WWT celebrates 60 years of Bewick's Swan study
The WWT's unique Bewick's Swan Bill Pattern Study is celebrating its 60-year anniversary this winter.
The study began when founder Sir Peter Scott realised the potential research value of being able to identify individual swans returning to spend the winter at WWT Slimbridge using just their unique bill patterns.
These observations were formalised into a scientific study which has been repeated every winter since 1963. As they arrive in the UK from Arctic Russia on their annual 3,500-km migration, every adult swan that visits Slimbridge is given a name and their bill pattern is logged, allowing researchers to follow the long lives of each bird and the dynasties of swans that came before them.
The WWT's Bill Pattern Study turns 60 this winter (WWT).
Up to 200 swans are newly identified each year, with WWT scientists having identified 10,000 individual swans throughout the course of the study.
Believed to be the longest single-species study ever undertaken, researchers have monitored breeding success as well as observing some unusual behaviours, such as pairs of swans, usually renowned for their lifelong partnerships, ‘divorcing' and later returning with new mates.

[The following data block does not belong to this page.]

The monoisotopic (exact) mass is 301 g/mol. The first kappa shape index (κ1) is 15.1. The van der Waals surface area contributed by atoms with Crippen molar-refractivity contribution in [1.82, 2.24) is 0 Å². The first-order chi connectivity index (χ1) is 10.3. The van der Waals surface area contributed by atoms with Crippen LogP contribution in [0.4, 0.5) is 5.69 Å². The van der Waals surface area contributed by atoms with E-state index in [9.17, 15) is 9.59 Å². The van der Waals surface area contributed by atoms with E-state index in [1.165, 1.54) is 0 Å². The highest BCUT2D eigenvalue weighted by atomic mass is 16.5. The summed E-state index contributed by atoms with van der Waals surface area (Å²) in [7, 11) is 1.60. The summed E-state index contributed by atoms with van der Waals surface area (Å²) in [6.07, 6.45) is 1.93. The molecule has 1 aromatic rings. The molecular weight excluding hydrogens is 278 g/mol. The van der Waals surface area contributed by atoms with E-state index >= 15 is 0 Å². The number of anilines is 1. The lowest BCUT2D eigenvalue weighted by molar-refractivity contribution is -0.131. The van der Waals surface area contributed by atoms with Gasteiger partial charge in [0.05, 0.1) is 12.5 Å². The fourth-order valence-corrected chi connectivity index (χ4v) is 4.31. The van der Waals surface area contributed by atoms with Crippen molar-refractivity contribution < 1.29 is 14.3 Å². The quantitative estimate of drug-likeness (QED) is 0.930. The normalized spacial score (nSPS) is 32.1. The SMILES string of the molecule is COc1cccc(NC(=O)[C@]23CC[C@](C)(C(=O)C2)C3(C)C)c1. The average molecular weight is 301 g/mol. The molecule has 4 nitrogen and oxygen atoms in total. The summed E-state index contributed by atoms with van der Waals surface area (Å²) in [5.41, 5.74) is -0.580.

Each individual arriving at WWT Slimbridge is named and has its own fascinating story. Whether it's 'Casino', one of the founding members of the ‘gambling dynasty' who lived to 27 years old and produced 34 cygnets, or 'Sarindi' and 'Saruni', who unusually divorced but returned happily with new partners, or 'Turlach' and 'Tramore' and their cygnets, who are the family that rules the roost at Slimbridge.
Dr Julia Newth, Ecosystem Health and Social Dimensions Manager at WWT said: "Having watched the Bewick's return to Slimbridge year after year, this study has a special place in my heart. Every year when the first swan touches down, it feels like seeing old friends again.
"Each new year brings a new generation and new findings that update the study to show in real time what is happening to these swans, and engages people in wanting to protect them from the ever-growing threats they face – from the loss of healthy wetland habitats along their migration routes, climate change, illegal hunting and lead poisoning."
This year saw the first Bewick's Swan touch down at Slimbridge on 16 November, the latest arrival since 1965, as the species visits Britain in ever-decreasing numbers.